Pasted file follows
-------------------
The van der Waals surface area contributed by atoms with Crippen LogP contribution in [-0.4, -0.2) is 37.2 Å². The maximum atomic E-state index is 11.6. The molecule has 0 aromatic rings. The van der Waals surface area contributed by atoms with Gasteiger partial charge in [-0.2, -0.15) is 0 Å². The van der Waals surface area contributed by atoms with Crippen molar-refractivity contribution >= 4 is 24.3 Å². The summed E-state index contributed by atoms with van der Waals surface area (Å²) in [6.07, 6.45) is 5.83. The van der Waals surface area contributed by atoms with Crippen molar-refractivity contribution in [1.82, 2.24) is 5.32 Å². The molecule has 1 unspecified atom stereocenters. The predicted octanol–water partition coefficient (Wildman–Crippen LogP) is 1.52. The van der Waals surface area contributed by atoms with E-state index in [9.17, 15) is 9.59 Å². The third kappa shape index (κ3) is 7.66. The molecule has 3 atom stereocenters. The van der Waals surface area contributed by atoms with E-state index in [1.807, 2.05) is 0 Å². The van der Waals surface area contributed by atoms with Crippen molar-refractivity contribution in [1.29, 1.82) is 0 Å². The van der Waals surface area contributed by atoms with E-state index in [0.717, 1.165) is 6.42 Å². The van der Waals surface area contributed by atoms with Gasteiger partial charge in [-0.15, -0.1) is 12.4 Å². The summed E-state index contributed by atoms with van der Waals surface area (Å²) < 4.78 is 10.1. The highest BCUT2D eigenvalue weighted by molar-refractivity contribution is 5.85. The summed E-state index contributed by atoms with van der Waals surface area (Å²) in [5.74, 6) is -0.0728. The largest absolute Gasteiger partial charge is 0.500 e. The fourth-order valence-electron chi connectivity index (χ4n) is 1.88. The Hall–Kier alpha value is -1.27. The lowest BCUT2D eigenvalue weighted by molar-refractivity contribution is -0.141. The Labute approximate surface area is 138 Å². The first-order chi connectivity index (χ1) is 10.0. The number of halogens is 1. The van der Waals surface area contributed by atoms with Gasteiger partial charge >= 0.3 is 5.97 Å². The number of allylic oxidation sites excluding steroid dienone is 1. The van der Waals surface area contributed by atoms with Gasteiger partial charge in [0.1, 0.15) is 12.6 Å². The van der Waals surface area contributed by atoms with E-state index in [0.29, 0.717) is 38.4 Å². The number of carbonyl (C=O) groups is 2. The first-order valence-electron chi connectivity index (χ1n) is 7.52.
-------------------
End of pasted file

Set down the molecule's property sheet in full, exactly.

The van der Waals surface area contributed by atoms with Crippen LogP contribution in [-0.4, -0.2) is 37.2 Å². The maximum atomic E-state index is 11.6. The molecule has 0 aromatic rings. The van der Waals surface area contributed by atoms with Gasteiger partial charge in [-0.2, -0.15) is 0 Å². The van der Waals surface area contributed by atoms with Crippen molar-refractivity contribution >= 4 is 24.3 Å². The summed E-state index contributed by atoms with van der Waals surface area (Å²) in [6.07, 6.45) is 5.83. The van der Waals surface area contributed by atoms with Crippen molar-refractivity contribution in [1.82, 2.24) is 5.32 Å². The molecule has 1 unspecified atom stereocenters. The predicted octanol–water partition coefficient (Wildman–Crippen LogP) is 1.52. The van der Waals surface area contributed by atoms with E-state index in [9.17, 15) is 9.59 Å². The third kappa shape index (κ3) is 7.66. The molecule has 3 atom stereocenters. The van der Waals surface area contributed by atoms with E-state index in [1.807, 2.05) is 0 Å². The van der Waals surface area contributed by atoms with Crippen molar-refractivity contribution in [1.29, 1.82) is 0 Å². The van der Waals surface area contributed by atoms with E-state index in [0.717, 1.165) is 6.42 Å². The van der Waals surface area contributed by atoms with Gasteiger partial charge in [-0.15, -0.1) is 12.4 Å². The summed E-state index contributed by atoms with van der Waals surface area (Å²) < 4.78 is 10.1. The highest BCUT2D eigenvalue weighted by molar-refractivity contribution is 5.85. The summed E-state index contributed by atoms with van der Waals surface area (Å²) in [5.74, 6) is -0.0728. The largest absolute Gasteiger partial charge is 0.500 e. The fourth-order valence-electron chi connectivity index (χ4n) is 1.88. The Hall–Kier alpha value is -1.27. The lowest BCUT2D eigenvalue weighted by molar-refractivity contribution is -0.141. The Labute approximate surface area is 138 Å². The first-order chi connectivity index (χ1) is 10.0. The number of halogens is 1. The van der Waals surface area contributed by atoms with Gasteiger partial charge >= 0.3 is 5.97 Å². The number of allylic oxidation sites excluding steroid dienone is 1. The van der Waals surface area contributed by atoms with Gasteiger partial charge in [0.1, 0.15) is 12.6 Å². The van der Waals surface area contributed by atoms with E-state index in [0.29, 0.717) is 38.4 Å². The number of carbonyl (C=O) groups is 2. The first-order valence-electron chi connectivity index (χ1n) is 7.52.